“We try to play an independent role in this market and to manage the automatic systems in such a way that they are future-proof. That requires something different from the suppliers, something different from what they do now. But by standardising and optimising, it becomes more efficient.”
The interests of Sweco and Heijmans differ. Sweco is an engineering consultancy with mobility experts among other things; Heijmans focuses on the asset management of the installations. The individual revenue models also differ.
“The focus is now on the hardware and we expect that in the future this will shift to the functional side and therefore more to Sweco. Regardless of how that centre of gravity develops, the agreement is and remains that the margin will always be shared fifty-fifty between both parties. That way, you force us to be transparent.”
Within DaeS, the four parties share the ultimate responsibility for making the traffic management system in Enschede and Almelo smarter. The contract is a public-private partnership and includes cultural and organisational change, business case formation and the work itself: management and maintenance.
“Not as client versus contractor, but as one team. But of course all four of us have our own interests. One of the challenges is to make chocolate of it. It is also a growth path for us; from contractor of the technology to person ultimately responsible for the traffic flow.”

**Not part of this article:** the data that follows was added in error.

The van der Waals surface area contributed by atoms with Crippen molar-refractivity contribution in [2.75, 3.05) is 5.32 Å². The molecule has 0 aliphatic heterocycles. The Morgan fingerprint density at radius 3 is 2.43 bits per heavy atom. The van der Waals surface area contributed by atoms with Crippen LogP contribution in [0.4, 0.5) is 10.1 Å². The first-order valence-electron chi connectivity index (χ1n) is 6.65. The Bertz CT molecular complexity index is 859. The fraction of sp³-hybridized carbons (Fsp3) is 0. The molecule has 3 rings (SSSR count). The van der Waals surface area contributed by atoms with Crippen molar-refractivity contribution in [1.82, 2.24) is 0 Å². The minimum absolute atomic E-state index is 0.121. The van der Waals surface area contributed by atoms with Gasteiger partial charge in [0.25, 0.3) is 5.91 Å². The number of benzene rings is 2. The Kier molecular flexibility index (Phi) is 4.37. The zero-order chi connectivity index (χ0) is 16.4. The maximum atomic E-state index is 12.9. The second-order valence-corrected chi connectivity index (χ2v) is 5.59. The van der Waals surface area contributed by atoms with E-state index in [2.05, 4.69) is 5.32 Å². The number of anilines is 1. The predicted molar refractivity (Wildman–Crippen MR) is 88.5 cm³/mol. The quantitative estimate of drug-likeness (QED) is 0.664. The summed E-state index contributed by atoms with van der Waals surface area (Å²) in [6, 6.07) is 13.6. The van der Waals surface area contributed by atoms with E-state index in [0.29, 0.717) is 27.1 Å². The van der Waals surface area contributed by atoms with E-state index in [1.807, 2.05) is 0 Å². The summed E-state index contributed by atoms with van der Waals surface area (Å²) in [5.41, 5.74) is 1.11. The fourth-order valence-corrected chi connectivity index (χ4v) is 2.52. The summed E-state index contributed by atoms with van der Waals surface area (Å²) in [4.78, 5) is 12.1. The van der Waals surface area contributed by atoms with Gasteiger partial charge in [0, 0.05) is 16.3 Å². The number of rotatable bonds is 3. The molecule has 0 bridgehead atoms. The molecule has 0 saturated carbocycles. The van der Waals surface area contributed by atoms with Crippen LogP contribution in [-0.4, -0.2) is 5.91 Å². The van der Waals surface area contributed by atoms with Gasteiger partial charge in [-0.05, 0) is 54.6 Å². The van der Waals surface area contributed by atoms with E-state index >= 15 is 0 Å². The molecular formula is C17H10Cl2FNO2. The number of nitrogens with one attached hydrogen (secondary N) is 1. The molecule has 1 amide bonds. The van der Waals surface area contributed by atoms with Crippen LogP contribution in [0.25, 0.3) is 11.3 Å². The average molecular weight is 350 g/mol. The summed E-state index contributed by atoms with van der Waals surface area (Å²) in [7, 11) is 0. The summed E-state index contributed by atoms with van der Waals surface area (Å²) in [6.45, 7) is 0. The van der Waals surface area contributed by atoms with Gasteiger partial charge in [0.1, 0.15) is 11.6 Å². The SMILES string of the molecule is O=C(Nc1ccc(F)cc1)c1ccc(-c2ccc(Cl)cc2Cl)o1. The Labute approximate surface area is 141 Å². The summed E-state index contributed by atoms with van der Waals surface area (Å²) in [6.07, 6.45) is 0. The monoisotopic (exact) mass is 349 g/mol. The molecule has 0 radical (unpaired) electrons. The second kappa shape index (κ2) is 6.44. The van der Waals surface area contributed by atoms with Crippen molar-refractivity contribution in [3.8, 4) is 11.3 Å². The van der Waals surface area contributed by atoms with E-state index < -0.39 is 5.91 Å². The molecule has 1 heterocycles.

Do It All Together
Optimising cooperation was part of the tender. “One of the things we had planned was to meet physically once every fortnight and work together. We also included the municipalities in order to get to know each other. Then Corona came along and everything went online. Now we are working on a hybrid model in which we combine online and physical. My collaboration with Martijn Elting, Sweco’s team manager for mobility in the north and east of the Netherlands, is excellent in any case. Together with two experts from the municipalities, we form a team in which we all have a right-hand man who also acts as a back-up. In about five years’ time, you shouldn’t be able to tell who is from which organisation. It should be one team that speaks the same language. The people directly involved are already doing that, now the rest has to follow. Or as we say among ourselves: Do It All Together.”